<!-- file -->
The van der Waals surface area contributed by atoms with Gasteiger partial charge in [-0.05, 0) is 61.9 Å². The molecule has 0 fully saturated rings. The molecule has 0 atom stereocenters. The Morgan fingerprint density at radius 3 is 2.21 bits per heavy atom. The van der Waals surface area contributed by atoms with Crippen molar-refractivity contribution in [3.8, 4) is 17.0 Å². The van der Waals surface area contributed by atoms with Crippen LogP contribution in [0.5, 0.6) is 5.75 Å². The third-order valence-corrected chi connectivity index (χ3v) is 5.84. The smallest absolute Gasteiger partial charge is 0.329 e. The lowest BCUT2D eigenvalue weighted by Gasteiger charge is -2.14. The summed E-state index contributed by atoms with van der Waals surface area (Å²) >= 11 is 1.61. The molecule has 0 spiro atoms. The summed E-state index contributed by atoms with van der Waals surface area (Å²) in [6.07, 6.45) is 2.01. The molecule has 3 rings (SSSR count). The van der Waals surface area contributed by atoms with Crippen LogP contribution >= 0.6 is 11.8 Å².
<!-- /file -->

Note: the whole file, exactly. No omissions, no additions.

The van der Waals surface area contributed by atoms with Gasteiger partial charge in [-0.05, 0) is 61.9 Å². The molecule has 0 fully saturated rings. The molecule has 0 atom stereocenters. The Morgan fingerprint density at radius 3 is 2.21 bits per heavy atom. The van der Waals surface area contributed by atoms with Crippen molar-refractivity contribution in [3.8, 4) is 17.0 Å². The van der Waals surface area contributed by atoms with Crippen LogP contribution in [0.5, 0.6) is 5.75 Å². The third-order valence-corrected chi connectivity index (χ3v) is 5.84. The smallest absolute Gasteiger partial charge is 0.329 e. The lowest BCUT2D eigenvalue weighted by Gasteiger charge is -2.14. The summed E-state index contributed by atoms with van der Waals surface area (Å²) >= 11 is 1.61. The molecule has 0 spiro atoms. The summed E-state index contributed by atoms with van der Waals surface area (Å²) in [6.07, 6.45) is 2.01. The molecule has 3 rings (SSSR count). The van der Waals surface area contributed by atoms with Crippen LogP contribution >= 0.6 is 11.8 Å².